• Scarlet fever: Commonly found in children aged between 5 and 15 years, scarlet fever features a bright red rash along with high fever and sore throat.

Less common causes

  • Vasculitis (generalized inflammation of vessels of the skin and other vital organs of the body): 
  • Henoch-Schonlein purpura (HSP): It is the vasculitis of the skin, digestive system, kidneys, and joints. The leaking of blood through small blood vessels into the skin is known as purpura, which can be red or purple. The purpura is found over the legs.
  • Polyarteritis nodosa (PAN): It is a type of vasculitis affecting the skin, kidneys, and heart characterized by fever, fatigue, muscle, and joint pains. The skin may show rashes, swelling, ulcers, and lumps under the skin.
  • Erythema multiforme: Erythema multiforme is a rash that affects the skin and inner lining of the mouth triggered by drug exposure or infection. It is characterized by a typical rash resembling a bull’s eye.
  • Other viral infections: These are adenovirus, measles, and rubella.
  • Erythema marginatum: It is seen as a pink, ring-like rash on the trunk and inner surfaces of the limbs. It is a skin manifestation of rheumatic fever.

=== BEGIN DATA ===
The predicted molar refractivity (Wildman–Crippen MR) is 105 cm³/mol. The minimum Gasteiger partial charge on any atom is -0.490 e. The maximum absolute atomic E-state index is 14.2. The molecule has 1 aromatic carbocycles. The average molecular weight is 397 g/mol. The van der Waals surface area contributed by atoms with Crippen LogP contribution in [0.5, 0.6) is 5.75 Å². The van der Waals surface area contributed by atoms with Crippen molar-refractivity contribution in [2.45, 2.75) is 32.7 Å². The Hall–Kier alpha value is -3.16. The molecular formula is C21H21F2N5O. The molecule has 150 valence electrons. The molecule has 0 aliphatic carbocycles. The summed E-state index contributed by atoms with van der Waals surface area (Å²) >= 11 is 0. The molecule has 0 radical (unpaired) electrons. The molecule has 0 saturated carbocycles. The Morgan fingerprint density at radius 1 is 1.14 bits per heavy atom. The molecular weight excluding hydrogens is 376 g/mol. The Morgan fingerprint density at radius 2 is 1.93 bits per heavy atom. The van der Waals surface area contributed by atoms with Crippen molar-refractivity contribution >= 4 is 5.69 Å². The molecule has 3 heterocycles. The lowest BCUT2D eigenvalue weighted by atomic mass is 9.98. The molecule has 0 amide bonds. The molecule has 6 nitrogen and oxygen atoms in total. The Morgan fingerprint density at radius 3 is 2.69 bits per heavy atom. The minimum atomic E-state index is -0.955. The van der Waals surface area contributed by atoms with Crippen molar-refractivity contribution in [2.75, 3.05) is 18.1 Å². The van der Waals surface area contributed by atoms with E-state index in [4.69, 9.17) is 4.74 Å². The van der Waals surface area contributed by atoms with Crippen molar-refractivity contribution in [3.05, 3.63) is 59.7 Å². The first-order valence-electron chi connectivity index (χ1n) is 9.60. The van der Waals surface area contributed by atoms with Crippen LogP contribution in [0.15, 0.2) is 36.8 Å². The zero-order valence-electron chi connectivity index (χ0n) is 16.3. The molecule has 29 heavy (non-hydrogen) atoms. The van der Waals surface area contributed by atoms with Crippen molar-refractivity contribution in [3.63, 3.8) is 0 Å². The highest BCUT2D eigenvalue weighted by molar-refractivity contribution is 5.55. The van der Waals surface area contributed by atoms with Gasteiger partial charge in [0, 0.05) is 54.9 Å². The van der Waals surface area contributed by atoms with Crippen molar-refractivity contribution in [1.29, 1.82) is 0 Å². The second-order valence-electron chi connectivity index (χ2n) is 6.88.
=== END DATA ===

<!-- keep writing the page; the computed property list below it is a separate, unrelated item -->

• Rocky mountain spotted fever: It is a rash caused by a bacterial infection that spreads by ticks. The rash appears first on the wrist and ankle preceded by fever and headache.
  • Granuloma annulare: It is characterized by red, small, raised, circular bumps arranged in a ring or circle distributed over the back of forearms or feet.
  • Blisters (pemphigus vulgaris): It is a disease in which fluid-filled blisters are surrounded by rash, which is more prominently seen when the blister bursts. These blisters are distributed over the inner lining of the mouth and skin.

It is advisable to visit a board-certified dermatologist to determine the exact cause of the red spots, get treated, and avoid worsening the skin condition.

Which infectious conditions cause red spots?

A variety of conditions can cause red spots, such as infectious and allergic.
A variety of conditions can cause red spots, such as infections and allergies.

Common infections that can cause red spots include:

  • Fungal infections: Ringworm is a fungal infection that looks like a ring of red spots that surrounds a clear area. Treatment involves anti-fungal ointments and medications.
  • Shingles: They are medically known as herpes zoster. Shingles is a painful rash that can present with blisters that are formed on one side of the face or body. Since it is a viral rash, it is treated by anti-viral oral pills.